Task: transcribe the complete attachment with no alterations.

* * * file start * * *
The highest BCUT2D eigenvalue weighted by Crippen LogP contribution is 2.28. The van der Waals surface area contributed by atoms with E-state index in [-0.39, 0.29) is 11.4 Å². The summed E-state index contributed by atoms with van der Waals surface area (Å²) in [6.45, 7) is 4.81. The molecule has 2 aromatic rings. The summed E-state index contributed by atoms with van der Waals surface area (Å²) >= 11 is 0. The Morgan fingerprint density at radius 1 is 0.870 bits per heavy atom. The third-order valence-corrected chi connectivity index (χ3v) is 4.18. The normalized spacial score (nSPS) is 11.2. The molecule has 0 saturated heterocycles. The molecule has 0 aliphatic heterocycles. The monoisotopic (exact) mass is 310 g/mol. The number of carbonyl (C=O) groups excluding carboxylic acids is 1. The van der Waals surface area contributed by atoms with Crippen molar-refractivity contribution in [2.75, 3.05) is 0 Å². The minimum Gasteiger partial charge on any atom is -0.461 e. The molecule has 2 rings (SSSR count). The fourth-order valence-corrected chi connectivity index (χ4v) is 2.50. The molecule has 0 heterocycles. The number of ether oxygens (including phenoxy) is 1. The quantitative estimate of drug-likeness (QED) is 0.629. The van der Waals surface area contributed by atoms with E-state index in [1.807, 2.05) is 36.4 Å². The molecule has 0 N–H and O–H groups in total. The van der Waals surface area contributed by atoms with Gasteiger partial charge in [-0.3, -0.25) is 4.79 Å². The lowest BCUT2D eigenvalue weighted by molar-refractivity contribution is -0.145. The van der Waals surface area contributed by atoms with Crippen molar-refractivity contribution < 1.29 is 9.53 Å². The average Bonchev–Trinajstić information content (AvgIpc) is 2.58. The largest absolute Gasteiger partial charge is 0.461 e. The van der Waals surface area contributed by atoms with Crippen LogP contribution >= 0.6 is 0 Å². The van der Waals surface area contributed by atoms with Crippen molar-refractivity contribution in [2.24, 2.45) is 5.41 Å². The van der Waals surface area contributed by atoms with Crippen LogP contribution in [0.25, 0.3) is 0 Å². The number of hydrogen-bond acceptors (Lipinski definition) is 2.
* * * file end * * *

The highest BCUT2D eigenvalue weighted by Crippen LogP contribution is 2.28. The van der Waals surface area contributed by atoms with E-state index in [-0.39, 0.29) is 11.4 Å². The summed E-state index contributed by atoms with van der Waals surface area (Å²) in [6.45, 7) is 4.81. The molecule has 2 aromatic rings. The summed E-state index contributed by atoms with van der Waals surface area (Å²) >= 11 is 0. The Morgan fingerprint density at radius 1 is 0.870 bits per heavy atom. The third-order valence-corrected chi connectivity index (χ3v) is 4.18. The normalized spacial score (nSPS) is 11.2. The molecule has 0 saturated heterocycles. The molecule has 0 aliphatic heterocycles. The monoisotopic (exact) mass is 310 g/mol. The number of carbonyl (C=O) groups excluding carboxylic acids is 1. The van der Waals surface area contributed by atoms with Crippen molar-refractivity contribution in [2.75, 3.05) is 0 Å². The minimum Gasteiger partial charge on any atom is -0.461 e. The molecule has 2 rings (SSSR count). The fourth-order valence-corrected chi connectivity index (χ4v) is 2.50. The molecule has 0 heterocycles. The number of ether oxygens (including phenoxy) is 1. The quantitative estimate of drug-likeness (QED) is 0.629. The van der Waals surface area contributed by atoms with E-state index in [1.807, 2.05) is 36.4 Å². The molecule has 0 N–H and O–H groups in total. The van der Waals surface area contributed by atoms with Gasteiger partial charge in [-0.3, -0.25) is 4.79 Å². The lowest BCUT2D eigenvalue weighted by molar-refractivity contribution is -0.145. The van der Waals surface area contributed by atoms with Crippen molar-refractivity contribution < 1.29 is 9.53 Å². The average Bonchev–Trinajstić information content (AvgIpc) is 2.58. The largest absolute Gasteiger partial charge is 0.461 e. The van der Waals surface area contributed by atoms with Crippen LogP contribution >= 0.6 is 0 Å². The van der Waals surface area contributed by atoms with Crippen molar-refractivity contribution in [2.24, 2.45) is 5.41 Å². The van der Waals surface area contributed by atoms with Crippen LogP contribution in [0.25, 0.3) is 0 Å². The number of hydrogen-bond acceptors (Lipinski definition) is 2.